Encourage Hometown Neighborhood Investment

To encourage private sector investment in community revitalization, the Senate’s plan would give municipalities wide authority to exempt improvements from real property taxes.

Under the Senate plan, localities and school districts would be able to determine which community revitalization projects would be exempt, what taxes the project would be exempt from and for how long. Municipalities currently need state authorization to provide tax abatements for development.

This program would be similar to Chapter 370 of the Laws of 2008 which empowered the City of Syracuse to offer real property tax exemptions as a catalyst for new residential construction and the rehabilitation of hazardous vacant residential structures, and would encourage "green" design and construction through enhanced exemptions.

Helping Students Afford College – and Keeping Them In New York

This initiative would provide low interest student loans to New York State residents attending an institution of higher education in New York who apply for a loan. The low interest loan would cover the cost of tuition once federal or state financial aid and all additional institutional scholarships or grants are deducted.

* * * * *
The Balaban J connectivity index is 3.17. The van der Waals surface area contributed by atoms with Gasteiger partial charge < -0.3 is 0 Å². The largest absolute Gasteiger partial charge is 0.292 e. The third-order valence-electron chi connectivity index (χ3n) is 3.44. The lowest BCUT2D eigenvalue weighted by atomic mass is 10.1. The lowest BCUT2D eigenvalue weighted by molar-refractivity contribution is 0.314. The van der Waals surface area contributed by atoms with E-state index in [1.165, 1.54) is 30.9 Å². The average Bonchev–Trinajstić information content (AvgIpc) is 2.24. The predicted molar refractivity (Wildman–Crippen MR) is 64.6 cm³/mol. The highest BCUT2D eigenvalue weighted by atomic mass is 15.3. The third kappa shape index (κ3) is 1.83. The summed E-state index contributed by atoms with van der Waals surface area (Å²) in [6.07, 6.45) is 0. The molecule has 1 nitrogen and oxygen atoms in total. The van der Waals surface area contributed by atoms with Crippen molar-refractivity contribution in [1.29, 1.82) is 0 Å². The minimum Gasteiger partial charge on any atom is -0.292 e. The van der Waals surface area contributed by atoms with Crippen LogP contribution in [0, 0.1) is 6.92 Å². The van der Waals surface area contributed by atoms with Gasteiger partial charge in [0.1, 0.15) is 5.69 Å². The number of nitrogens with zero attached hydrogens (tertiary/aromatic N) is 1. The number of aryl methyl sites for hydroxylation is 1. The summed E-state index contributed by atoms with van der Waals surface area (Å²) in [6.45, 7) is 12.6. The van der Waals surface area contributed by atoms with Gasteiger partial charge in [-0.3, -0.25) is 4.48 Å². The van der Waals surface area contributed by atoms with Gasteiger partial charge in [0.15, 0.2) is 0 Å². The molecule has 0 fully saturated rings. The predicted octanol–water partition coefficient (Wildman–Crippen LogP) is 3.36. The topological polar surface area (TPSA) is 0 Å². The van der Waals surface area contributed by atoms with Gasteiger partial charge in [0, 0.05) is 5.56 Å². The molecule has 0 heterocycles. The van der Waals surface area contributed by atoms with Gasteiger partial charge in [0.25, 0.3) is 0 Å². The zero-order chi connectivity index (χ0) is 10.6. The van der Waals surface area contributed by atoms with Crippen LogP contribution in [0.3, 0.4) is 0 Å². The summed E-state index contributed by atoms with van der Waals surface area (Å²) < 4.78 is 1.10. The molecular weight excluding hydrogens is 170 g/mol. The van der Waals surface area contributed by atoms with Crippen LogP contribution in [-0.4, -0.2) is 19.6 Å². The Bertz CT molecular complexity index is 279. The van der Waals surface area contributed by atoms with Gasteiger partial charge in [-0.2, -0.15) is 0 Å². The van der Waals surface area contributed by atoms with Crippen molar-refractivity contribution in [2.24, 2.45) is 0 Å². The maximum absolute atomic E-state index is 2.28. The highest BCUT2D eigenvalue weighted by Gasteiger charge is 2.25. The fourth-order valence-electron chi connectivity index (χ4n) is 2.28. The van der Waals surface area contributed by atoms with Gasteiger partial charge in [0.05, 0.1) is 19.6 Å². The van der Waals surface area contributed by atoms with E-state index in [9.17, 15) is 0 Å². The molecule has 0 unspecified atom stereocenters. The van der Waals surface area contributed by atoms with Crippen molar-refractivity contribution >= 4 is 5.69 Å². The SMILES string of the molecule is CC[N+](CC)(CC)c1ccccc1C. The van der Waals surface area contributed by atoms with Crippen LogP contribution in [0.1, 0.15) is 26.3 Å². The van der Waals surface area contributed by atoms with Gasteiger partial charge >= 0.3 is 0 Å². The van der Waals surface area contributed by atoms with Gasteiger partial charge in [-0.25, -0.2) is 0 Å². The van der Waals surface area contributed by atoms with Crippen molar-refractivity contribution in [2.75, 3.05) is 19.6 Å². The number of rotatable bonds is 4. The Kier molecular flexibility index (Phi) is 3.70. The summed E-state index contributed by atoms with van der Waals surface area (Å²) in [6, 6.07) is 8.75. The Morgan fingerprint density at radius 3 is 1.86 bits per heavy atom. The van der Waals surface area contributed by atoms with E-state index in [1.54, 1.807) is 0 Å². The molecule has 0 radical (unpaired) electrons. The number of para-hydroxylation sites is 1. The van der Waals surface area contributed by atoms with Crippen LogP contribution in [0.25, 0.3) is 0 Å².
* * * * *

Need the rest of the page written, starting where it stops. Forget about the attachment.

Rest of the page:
In addition, the program would provide a tax credit equal to 10 percent of the loan balance plus interest for graduates that receive loans through this program and are employed in New York for ten years. After ten years, the tax credits would offset the loan balance for graduates who have met the residency and employment requirements. This program would provide an investment of $70 million annually, beginning in SFY 2013-14.

Because the loans would be financed with tax-exempt bonds, interest rates would be reduced by roughly 50%. This would benefit approximately 95,000 students in the first year.

The Senate Majority plan would provide state subsidized, low-interest loans to help families and young people achieve their dreams of a college education, while also providing incentives for them to remain in New York State.